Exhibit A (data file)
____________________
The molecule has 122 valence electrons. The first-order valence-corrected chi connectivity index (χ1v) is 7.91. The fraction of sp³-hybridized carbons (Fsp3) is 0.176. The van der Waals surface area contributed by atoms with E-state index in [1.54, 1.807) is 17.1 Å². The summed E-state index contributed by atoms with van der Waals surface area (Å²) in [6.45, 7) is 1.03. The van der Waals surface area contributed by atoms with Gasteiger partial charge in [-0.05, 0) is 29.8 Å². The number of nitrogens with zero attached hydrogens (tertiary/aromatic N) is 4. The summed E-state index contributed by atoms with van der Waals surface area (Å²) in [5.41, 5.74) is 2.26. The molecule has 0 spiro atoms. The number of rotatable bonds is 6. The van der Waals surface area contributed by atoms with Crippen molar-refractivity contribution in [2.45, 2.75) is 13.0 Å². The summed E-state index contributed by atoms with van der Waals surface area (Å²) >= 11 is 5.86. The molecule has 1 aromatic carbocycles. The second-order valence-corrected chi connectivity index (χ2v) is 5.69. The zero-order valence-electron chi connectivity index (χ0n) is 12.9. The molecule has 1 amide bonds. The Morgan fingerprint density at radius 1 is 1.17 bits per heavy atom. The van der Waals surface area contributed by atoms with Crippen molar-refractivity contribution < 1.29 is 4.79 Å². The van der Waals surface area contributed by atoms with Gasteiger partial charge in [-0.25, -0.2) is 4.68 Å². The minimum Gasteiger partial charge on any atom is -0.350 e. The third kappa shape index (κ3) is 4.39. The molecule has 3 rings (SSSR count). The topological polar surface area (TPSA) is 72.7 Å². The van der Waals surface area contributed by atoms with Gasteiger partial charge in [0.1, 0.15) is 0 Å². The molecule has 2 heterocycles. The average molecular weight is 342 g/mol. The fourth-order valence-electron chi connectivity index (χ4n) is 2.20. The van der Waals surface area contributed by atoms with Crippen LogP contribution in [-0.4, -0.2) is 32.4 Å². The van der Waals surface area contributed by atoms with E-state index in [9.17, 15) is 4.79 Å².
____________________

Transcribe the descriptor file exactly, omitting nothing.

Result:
The molecule has 122 valence electrons. The first-order valence-corrected chi connectivity index (χ1v) is 7.91. The fraction of sp³-hybridized carbons (Fsp3) is 0.176. The van der Waals surface area contributed by atoms with E-state index in [1.54, 1.807) is 17.1 Å². The summed E-state index contributed by atoms with van der Waals surface area (Å²) in [6.45, 7) is 1.03. The van der Waals surface area contributed by atoms with Gasteiger partial charge in [-0.05, 0) is 29.8 Å². The number of nitrogens with zero attached hydrogens (tertiary/aromatic N) is 4. The summed E-state index contributed by atoms with van der Waals surface area (Å²) in [5.41, 5.74) is 2.26. The molecule has 0 spiro atoms. The number of rotatable bonds is 6. The van der Waals surface area contributed by atoms with Crippen molar-refractivity contribution in [2.45, 2.75) is 13.0 Å². The summed E-state index contributed by atoms with van der Waals surface area (Å²) >= 11 is 5.86. The molecule has 1 aromatic carbocycles. The second-order valence-corrected chi connectivity index (χ2v) is 5.69. The zero-order valence-electron chi connectivity index (χ0n) is 12.9. The molecule has 1 amide bonds. The Morgan fingerprint density at radius 1 is 1.17 bits per heavy atom. The van der Waals surface area contributed by atoms with Crippen molar-refractivity contribution < 1.29 is 4.79 Å². The van der Waals surface area contributed by atoms with Gasteiger partial charge in [-0.25, -0.2) is 4.68 Å². The minimum Gasteiger partial charge on any atom is -0.350 e. The third kappa shape index (κ3) is 4.39. The molecule has 3 rings (SSSR count). The topological polar surface area (TPSA) is 72.7 Å². The van der Waals surface area contributed by atoms with Gasteiger partial charge in [0.1, 0.15) is 0 Å². The molecule has 2 heterocycles. The average molecular weight is 342 g/mol. The fourth-order valence-electron chi connectivity index (χ4n) is 2.20. The van der Waals surface area contributed by atoms with Crippen LogP contribution in [-0.4, -0.2) is 32.4 Å². The van der Waals surface area contributed by atoms with E-state index in [9.17, 15) is 4.79 Å².